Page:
Bone metastases are a common complication of breast cancer. We have demonstrated that intermittent administration of parathyroid hormone (PTH [1-34]) reduces the incidence of bone metastases in murine models of breast cancer by acting on osteoblasts to alter the bone microenvironment. Here, we examined the role of PTH receptor (PTH1R)-mediated signaling in both osteoblasts and breast cancer cells in influencing bone metastases. In mice with impaired PTH1R signaling in osteoblasts, intermittent PTH did not reduce bone metastasis. Intermittent PTH also failed to reduce bone metastasis when expression of PTH1R was knocked down in 4T1 murine breast cancer cells by shRNA. In 4T1 breast cancer cells, PTH decreased expression of PTH-related protein (PTHrP), implicated in the vicious cycle of bone metastases. Knockdown of PTHrP in 4T1 cells significantly reduced migration towards MC3T3-E1 osteoblasts, and migration was further inhibited by treatment with intermittent PTH. Conversely, overexpression of PTHrP in 4T1 cells increased migration towards MC3T3-E1 osteoblasts and this was not inhibited by PTH. In conclusion, PTH1R expression is crucial in both osteoblasts and breast cancer cells for PTH to reduce bone metastases and in breast cancer cells this may be mediated in part by suppression of PTHrP.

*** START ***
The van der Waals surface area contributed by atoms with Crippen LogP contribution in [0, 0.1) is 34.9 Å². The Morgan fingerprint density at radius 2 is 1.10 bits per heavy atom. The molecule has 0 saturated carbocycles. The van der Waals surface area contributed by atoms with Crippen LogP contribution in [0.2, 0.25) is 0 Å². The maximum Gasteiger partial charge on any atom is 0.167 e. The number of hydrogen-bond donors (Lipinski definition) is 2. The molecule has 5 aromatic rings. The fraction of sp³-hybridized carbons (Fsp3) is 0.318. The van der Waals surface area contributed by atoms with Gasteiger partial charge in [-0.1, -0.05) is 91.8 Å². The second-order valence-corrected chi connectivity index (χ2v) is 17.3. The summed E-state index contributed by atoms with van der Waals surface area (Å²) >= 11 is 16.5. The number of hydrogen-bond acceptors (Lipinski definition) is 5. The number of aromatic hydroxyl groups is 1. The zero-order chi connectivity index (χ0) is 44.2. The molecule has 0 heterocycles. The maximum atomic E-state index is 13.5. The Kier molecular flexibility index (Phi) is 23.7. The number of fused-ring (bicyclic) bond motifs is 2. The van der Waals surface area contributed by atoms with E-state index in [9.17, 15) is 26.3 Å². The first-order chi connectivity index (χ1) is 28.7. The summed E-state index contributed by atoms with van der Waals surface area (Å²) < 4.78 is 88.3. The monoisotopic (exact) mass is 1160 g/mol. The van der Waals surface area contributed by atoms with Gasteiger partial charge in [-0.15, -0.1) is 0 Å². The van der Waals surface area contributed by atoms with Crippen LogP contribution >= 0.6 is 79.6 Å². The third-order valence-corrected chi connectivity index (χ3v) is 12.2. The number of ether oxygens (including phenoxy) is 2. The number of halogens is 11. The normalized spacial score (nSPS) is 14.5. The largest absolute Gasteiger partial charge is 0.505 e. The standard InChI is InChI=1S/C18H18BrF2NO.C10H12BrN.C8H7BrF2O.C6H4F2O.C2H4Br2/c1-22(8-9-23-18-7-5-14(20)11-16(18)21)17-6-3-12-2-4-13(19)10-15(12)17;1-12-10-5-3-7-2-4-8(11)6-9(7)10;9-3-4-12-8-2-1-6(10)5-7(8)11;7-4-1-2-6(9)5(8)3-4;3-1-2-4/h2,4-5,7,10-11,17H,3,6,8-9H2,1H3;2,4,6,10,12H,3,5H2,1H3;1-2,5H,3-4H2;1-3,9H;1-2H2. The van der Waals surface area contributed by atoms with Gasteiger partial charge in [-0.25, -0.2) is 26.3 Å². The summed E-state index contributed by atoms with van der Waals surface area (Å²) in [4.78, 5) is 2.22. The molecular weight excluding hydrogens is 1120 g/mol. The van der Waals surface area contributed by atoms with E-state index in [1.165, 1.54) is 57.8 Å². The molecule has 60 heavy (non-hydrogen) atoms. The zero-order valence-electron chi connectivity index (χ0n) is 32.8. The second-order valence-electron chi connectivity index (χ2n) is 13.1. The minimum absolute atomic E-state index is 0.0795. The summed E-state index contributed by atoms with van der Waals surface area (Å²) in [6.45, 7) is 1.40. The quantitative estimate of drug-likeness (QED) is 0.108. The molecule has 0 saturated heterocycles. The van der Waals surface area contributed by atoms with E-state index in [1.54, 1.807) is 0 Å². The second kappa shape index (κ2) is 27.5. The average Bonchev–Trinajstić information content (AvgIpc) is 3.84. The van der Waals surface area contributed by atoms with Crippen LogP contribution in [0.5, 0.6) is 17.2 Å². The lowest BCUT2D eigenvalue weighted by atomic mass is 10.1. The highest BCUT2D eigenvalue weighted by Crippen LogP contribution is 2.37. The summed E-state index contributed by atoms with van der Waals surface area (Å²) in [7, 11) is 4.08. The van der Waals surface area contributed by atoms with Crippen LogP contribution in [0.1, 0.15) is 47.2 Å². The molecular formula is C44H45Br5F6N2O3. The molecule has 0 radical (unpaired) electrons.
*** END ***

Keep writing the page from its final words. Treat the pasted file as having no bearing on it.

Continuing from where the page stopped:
Srilatha Swami, Hui Zhu, Aria Nisco, Takaharu Kimura, Matthew J. Kim, Vaisakh Nair, Joy Y. Wu
BACKGROUND. Immune checkpoint blockade is an emerging treatment for T cell non-Hodgkin lymphoma (T-NHL), but some T-NHL patients have experienced hyperprogression with undetermined mechanisms upon anti-PD-1 therapy. METHODS. Single-cell RNA sequencing, whole-genome sequencing, whole-exome sequencing, and functional assays were performed on primary malignant T cells from a patient with advanced cutaneous T cell lymphoma, who experienced hyperprogression upon anti-PD-1 treatment. RESULTS. The patient was enrolled in a clinical trial of anti-PD-1 therapy and experienced disease hyperprogression. Single-cell RNA sequencing revealed that PD-1 blockade elicited a remarkable activation and proliferation of the CD4+ malignant T cells, which showed functional PD-1 expression and an exhausted status. Further analyses identified somatic amplification of PRKCQ in the malignant T cells. PRKCQ encodes PKCθ, a key player in the T cell activation/NF-kB pathway. PRKCQ amplification led to high expressions of PKCθ and p-PKCθ (T538) on the malignant T cells, resulting in an oncogenic activation of the T cell receptor (TCR) signaling pathway. PD-1 blockade in this patient released this signaling, de-repressed the proliferation of malignant T cells, and resulted in disease hyperprogression. CONCLUSIONS. Our study provides real-world clinical evidence that PD-1 acts as a tumor suppressor for malignant T cells with oncogenic TCR activation. TRIAL REGISTRATION. ClinicalTrials.gov (NCT03809767). FUNDING. The National Natural Science Foundation of China (81922058), the National Science Fund for Distinguished Young Scholars (T2125002), the National Science and Technology Major Project (2019YFC1315702), the National Youth Top-Notch Talent Support Program (283812), and the Peking University Clinical Medicine plus X Youth Project (PKU2019LCXQ012).
Yumei Gao, Simeng Hu, Ruoyan Li, Shanzhao Jin, Fengjie Liu, Xiangjun Liu, Yingyi Li, Yicen Yan, Weiping Liu, Jifang Gong, Shuxia Yang, Ping Tu, Lin Shen, Fan Bai, Yang Wang